- Bring the heat up to a gentle boil and cook until the carrots are cooked, twenty minutes or so.
- Allow to cool for a minute or so then take out the star anise and liquidise until smooth.
- Reheat in the washed out saucepan and add a squeeze of lime juice and a little salt if you think it needs it.

Serve with some finely sliced spring onions and more lime halves for people to sqeeze in themselves.

Oh and I made it to the accompanyment of Morcheeba - nice chilled music for a hot, relaxing day.

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Sunday, December 14, 2008

Courgette and Lemon soup

Sunday 5.30pm

It may be winter in most of the populated world, but here in the southern hemisphere it is 20 degrees centigrade, bright sunshine and now after a week of showers the courgettes are growing abundently huge in the garden.
So I make no apologies this, a light summery soup that would be great served chilled. Courgettes, lemon and thyme three things made for each other.

- Start with a small onion and a clove of garlic peeled, chopped and set to cook in some olive oil.
- Add in a big courgette and a potato chopped into chunks.
- Allow to fry for a minute or two then add a pint and a half of half strength vegetable stock ( I use Rapunzel ), and cook until soft, twenty minutes or less.
- Liquidise until very smooth.
- Reheat and add the juice and zest of half a lemon and a little salt and pepper if it needs it.
- Go carefully with the lemon zest because the flavour will intensify as the soup reheats.

Or chill, of course.

I served mine with a herb butter made with a handfull of young thyme leaves mashed into the same amount of butter with a little salt, but to be honest it didn't add anything to the soup. Next time I'll maybe add just the thyme leaves and some feta or philadelphia.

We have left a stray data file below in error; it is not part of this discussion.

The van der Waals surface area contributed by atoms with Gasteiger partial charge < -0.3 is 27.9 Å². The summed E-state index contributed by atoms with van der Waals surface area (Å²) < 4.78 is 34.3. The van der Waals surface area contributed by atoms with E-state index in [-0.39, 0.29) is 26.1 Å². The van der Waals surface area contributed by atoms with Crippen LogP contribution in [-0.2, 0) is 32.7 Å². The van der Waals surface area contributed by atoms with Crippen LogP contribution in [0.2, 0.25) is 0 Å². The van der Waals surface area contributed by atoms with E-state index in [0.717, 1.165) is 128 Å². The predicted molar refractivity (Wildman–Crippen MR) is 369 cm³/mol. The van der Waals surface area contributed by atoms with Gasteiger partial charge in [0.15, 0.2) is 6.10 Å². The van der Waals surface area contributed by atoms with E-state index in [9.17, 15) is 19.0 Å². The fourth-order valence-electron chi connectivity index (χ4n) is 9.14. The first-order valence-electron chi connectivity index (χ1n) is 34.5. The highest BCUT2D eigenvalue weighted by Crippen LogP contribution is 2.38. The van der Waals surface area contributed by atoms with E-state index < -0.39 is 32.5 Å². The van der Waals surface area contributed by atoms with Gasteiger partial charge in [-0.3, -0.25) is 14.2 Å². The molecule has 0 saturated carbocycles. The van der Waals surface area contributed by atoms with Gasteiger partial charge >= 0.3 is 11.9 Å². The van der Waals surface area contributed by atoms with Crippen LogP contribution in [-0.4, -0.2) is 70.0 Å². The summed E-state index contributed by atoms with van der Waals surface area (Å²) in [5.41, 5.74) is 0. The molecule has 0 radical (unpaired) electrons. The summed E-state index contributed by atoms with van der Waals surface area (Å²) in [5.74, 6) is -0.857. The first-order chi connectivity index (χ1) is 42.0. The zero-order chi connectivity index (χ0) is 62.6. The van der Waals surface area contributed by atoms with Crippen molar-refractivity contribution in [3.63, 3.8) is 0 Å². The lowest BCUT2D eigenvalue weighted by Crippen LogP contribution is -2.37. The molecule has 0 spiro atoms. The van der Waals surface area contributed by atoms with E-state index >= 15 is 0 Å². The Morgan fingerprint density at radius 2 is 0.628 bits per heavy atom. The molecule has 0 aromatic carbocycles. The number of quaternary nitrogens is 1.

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Saturday, December 6, 2008

The best Rice Salad?

Saturday 1.52pm

Well actually I do not know because I have never made one before, but having been asked to provide one for a barbecue I had to have a go. Usually you would look up a few recipes, pick the nicest sounding ones and try them out first but it was the day of the barbecue by now and time was of the essence so I picked one of my favourite rice dishes ( a quick carrot and nut pilaff ) that I thought could be converted to a sort of Tabulleh inspired dish that would be good at room temperature.

The basic pilaff is made as follows ( for two people, I just quadrupled everything) :-

- Peel and chop an onion and a clove of garlic and set to cook gently in some olive oil
- Add in a carrot peeled and cut up into matchstick shaped pieces. You can grate it but I wanted pieces with a bit of crunch left in them after cooking.
- Add some spices, 1tsp cumin seeds, 2 tsp ground coriander seeds, 2 tsp black mustard seeds, and 4 cardammon pods.
- Let it cook through for a minute or so then add a cup of basmati rice.
- Give it another couple minutes, stirring the rice in, then add 2 cups of vegetable stock and a bayleaf.

Cook until the rice is just cooked.

If you add a cupfull of nuts, salt, pepper and some parsley, you get a lovely pilaff that is great served warm with leftover roast lamb and bread.

To make a salad I allowed the rice to cool down a bit then poured in some more olive oil, stirring until it loosened up a bit and glistened. Then added
- A cupfull of roughly chopped nuts - pistachios and almonds were nice
- And a big hand full of chopped coriander leaves (and stalks), parsley and chives
Now leave to sit so the flavours blend together and it comes to room temperature, adding more oil if neccessary if the rice gets too sticky.
And finally a squeeze of lemon juice just before serving cuts through the oil and adds a zingyness to the dish.

And the result? Well I don't know about anybody else but I liked it, and it certainly came out the way I hoped it would, spiced but not the usual curry powder and quite fresh tasting with all the herbs.